A Lesson in Friendship

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Friendships are wonderful, beautiful, essential things. They can also be incredibly difficult to understand, especially when you’re a child. These days, my six-year-old daughter is navigating the world of ever-changing friendships. One day her best friend is one person and the next day it’s another.

Recently, I’ve noticed how much work she has been putting into her friendships at school. Our rides home from school are full of stories of disagreements between friends and other such things. Cleaning out her backpack, I’ve found notes and friendship bracelets they spend hours making. This is her thing: she loves making art for those she cares about. My husband and I often find love letters from her all over our house. If you’re getting a piece of custom art from our daughter, know that you are deeply loved by her.

One night, I noticed she had spent all of her free time making an elaborately decorated letter for one of the friends. When I noticed how hard she was working, I sat down with her and asked her why. Her response? “[Insert name] has a new best friend now and I miss her.” That broke my heart. My daughter was trying to cope with a breakup by begging her (former) best friend to take her back. Instead of allowing her to finish this project, I chose to share what I wish someone had told me at her age.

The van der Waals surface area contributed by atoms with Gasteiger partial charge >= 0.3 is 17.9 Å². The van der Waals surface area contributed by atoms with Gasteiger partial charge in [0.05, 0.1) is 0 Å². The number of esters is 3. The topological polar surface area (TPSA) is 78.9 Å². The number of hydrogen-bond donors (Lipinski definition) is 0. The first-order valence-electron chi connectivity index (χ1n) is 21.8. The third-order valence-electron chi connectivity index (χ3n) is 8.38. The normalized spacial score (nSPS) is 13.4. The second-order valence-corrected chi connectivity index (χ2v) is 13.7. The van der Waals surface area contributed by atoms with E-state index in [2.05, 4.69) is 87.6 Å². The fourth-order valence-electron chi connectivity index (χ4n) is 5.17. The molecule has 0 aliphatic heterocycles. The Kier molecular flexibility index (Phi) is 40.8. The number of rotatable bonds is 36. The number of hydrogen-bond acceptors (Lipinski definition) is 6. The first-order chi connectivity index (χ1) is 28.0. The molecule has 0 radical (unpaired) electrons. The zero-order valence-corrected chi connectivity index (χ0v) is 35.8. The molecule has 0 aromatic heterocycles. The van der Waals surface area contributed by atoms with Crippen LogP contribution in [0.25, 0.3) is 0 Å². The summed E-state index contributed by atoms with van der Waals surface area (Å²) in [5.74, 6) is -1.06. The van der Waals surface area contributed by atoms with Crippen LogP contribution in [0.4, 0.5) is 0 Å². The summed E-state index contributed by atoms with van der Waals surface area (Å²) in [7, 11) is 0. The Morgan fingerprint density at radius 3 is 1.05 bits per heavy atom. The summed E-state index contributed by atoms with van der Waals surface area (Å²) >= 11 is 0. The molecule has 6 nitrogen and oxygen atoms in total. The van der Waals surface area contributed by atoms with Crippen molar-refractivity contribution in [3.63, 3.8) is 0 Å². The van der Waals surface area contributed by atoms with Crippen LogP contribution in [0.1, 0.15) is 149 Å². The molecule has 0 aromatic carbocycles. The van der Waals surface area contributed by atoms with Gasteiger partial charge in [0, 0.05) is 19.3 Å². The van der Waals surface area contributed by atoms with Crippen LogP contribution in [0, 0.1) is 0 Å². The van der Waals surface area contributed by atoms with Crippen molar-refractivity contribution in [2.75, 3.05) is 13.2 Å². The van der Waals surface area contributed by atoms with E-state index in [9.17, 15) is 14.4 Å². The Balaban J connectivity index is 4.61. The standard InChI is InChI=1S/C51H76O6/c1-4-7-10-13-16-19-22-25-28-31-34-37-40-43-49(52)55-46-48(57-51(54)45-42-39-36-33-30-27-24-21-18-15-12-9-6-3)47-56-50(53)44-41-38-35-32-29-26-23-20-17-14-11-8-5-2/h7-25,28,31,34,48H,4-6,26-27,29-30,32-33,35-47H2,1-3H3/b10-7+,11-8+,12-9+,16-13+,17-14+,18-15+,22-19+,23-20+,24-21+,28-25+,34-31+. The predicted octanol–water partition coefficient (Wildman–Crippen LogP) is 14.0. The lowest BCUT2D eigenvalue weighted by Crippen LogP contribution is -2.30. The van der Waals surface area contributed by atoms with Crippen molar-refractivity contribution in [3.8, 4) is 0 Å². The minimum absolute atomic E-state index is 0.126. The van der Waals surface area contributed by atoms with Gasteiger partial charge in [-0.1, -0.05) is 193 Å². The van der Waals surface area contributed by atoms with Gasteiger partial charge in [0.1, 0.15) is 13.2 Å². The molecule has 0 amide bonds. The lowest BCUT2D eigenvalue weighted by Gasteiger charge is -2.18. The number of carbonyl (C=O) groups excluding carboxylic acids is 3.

“Honey,” I said, “I know you miss her and you hope that this letter you’re making will make her want you back as her best friend, but I have to tell you, you shouldn’t have to try this hard. Sometimes in life, the people you want to so desperately be with don’t always feel the same about you. I can tell you’re very sad but you are an incredible little girl and you shouldn’t have to beg people to like you and be your friend.”

She nodded and said, “Mmhmm,” and she started to cry.

As my own eyes started to well up with tears, I continued on. “If she doesn’t want to stay friends, it’s ok to be sad, but I don’t want you spending another minute of your precious time thinking that you have to fix who you are to make her want to be your friend. I love your letters but you’ll never have to write me one to make me love you. Your best friends will be the ones who never ask you for anything and love you all the same.”

Whoa. Did I just say that? When did I become so wise? In all seriousness, it has taken a lifetime for me to learn this lesson about myself. So many failed romantic and platonic relationships had to happen for me to get here. And it was worth it because now I have some truly incredible friends. We pick up where we leave off whenever we see or speak to each other. We don’t judge each other’s decisions but rather find ways to support each other.

 If I can give my own kids a head start in understanding this then I will. And they won’t always get it the first time, they will try and fail at relationships just like everyone else. But I want my kids to know now that they do not need to bend over backward for people to accept them.

That night, Gabi quietly stopped working on her letter and put her markers away. I never saw the letter again, I left it up to her to decide what to do with it. My hope is that she remembers what I said and carries it with her throughout her life. I hope she learns to choose to be with those who value and love her as unconditionally as I love her.

 

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